While we are primarily focused in this document on the public health implications of a bioterrorism incident, it is important to note that bioterrorism is a legal term, defined as the intent to use or the use of bacteria, viruses, or toxins to cause harm to people, animals, or agriculture. Under Presidential Decision Directive 39, the FBI has the responsibility to declare when a bioterrorism event has occurred.

Recognizing a potential bioterrorism agent

The clinical microbiology laboratory is more an organism recognition site than an event recognition site. To facilitate recognition of bioterrorism-related isolates, laboratories must have qualified personnel conducting their testing. Personnel working with cultures may require specialized training to recognize isolates that are most likely to be used in a bioterrorism attack, particularly in rural areas where laboratory supervisors and directors may not be readily available and especially in rural areas where certified microbiology specialists may not be readily available. In this way, rarely encountered microorganisms can be correctly identified.

Clinical microbiology laboratories have access to the Laboratory Response Network (LRN), a system created by CDC to provide an organized response for the detection and diagnosis of biological agents. (To increase the effectiveness of the LRN, efforts should be made to get small hospital laboratories and commercial laboratories involved as well.) In principle, all laboratories are assigned to one of four categories (A-D) that outline their responsibilities during presumptive bioterrorism events. Level A laboratories (primarily laboratories in hospitals and clinics, as well as small public health laboratories) can handle clinical specimens for the most likely potential bacterial agents of bioterrorism and can do clinical diagnostic cultures for four of these agents: Bacillus anthracis, Yersinia pestis, Francisella tularensis, and Brucella spp. Their key responsibilities are to be familiar with the likely agents of bioterrorism and to be prepared to use the Level A laboratory algorithms designed to rule out these agents (discussed below).

With these algorithms, Level A laboratories use minimal criteria to rule out bioterrorism-related microorganisms and refer suspicious isolates to a higher-level laboratory. Whenever an agent is recognized or even suspected as being an organism requiring handling at a higher safety level, the culture and its preliminary test plates and tubes should be transferred immediately to a Class II biosafety cabinet and the supervisor should be notified of the potential biosafety hazard. For Level A laboratories, shipment of the specimen to a higher-level laboratory would be appropriate at this point.

In some situations, the Level A laboratory (with Biosafety Level 2 [BSL-2] capacity) may be the first to become suspicious that one of the critical agents has been isolated and would therefore respond according to the local institutional plan.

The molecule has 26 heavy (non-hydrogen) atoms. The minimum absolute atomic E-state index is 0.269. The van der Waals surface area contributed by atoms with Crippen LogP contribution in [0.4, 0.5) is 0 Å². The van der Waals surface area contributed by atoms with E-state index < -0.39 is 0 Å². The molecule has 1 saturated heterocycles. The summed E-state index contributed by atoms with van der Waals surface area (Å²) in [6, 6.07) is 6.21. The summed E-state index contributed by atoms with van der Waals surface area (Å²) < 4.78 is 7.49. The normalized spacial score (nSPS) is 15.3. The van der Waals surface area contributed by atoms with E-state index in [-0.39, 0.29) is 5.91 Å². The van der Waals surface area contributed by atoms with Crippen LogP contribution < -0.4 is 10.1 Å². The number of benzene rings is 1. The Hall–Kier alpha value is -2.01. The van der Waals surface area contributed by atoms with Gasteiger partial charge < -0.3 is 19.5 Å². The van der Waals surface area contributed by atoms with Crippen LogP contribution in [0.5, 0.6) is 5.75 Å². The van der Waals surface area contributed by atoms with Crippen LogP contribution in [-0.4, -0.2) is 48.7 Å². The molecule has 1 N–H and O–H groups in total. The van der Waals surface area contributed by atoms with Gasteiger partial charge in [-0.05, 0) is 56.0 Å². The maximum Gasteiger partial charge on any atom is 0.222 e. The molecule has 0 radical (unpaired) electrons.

Level B laboratories (with some BSL-3 capacity) can confirm the identification of suspicious isolates and determine their antimicrobial susceptibility. Level C laboratories (with optimal BSL-3 capacity) can use molecular methods and typing procedures and perform toxigenicity testing of suspicious isolates. Level D laboratories, which are located at the Centers for Disease Control and Prevention and at the U.S. Army Medical Research Institute of Infectious Diseases, are capable of high-level characterization of bioterrorism isolates, such as smallpox virus and viral hemorrhagic fever viruses in BSL-4 facilities. They are also proficient in searching for a wide range of biological and chemical agents in clinical and nonclinical specimens.

All laboratories should adhere to the safety precautions that have been defined for the category to which they have been assigned.

Widely used, commercially available identification systems utilized by clinical microbiology laboratories in routine daily operations do a poor job of identifying microorganisms associated with bioterrorism, such as Francisella tularensis, Brucella spp., and Bacillus anthracis. For this reason, representatives from the American Society for Microbiology (ASM) and the Centers for Disease Control and Prevention (CDC) recently devised screening algorithms involving the use of eight easily performed biochemical tests to rule out five high-priority bioterrorism agents. These protocols are available on the web at www.bt.cdc.gov. Screening algorithms for additional potential bioterrorism agents are being developed. As stated above, Level A laboratories are expected to perform these tests to rule out bioterrorism pathogens. We recommend that CLIA on-site surveys include documentation of laboratory bioterrorism preparedness by measuring proficiency in the use of these algorithms. The economic impact of readying all laboratories for performance of the Level A algorithms needs to be determined. The American Society for Microbiology's Committee on Laboratory Practices should work with other laboratory-oriented professional organizations to publicize the Level A algorithms.

Ultimately, rapid detection methods will be important in identifying potential bioterrorism agents, especially during an overt event when the agent is announced. Such molecular-based rapid detection methods are now under development (see Optimal methods for agent detection in the section Research Issues).

Impact of a bioterrorism event on the clinical laboratory

Clinical microbiology laboratories must have a Bioterrorism Preparedness Plan—which will be part of a hospital-wide protocol—and be ready to enact it in the event of a suspected bioterrorism event. The plan should contain provisions that address the following situations, which could well occur in a real or suspected bioterrorism incident:

  • A flood of specimens for laboratory analysis may quickly deplete available supplies and reagents. A contingency plan for acquiring supplies rapidly from manufacturers or other clinical microbiology laboratories should be in place.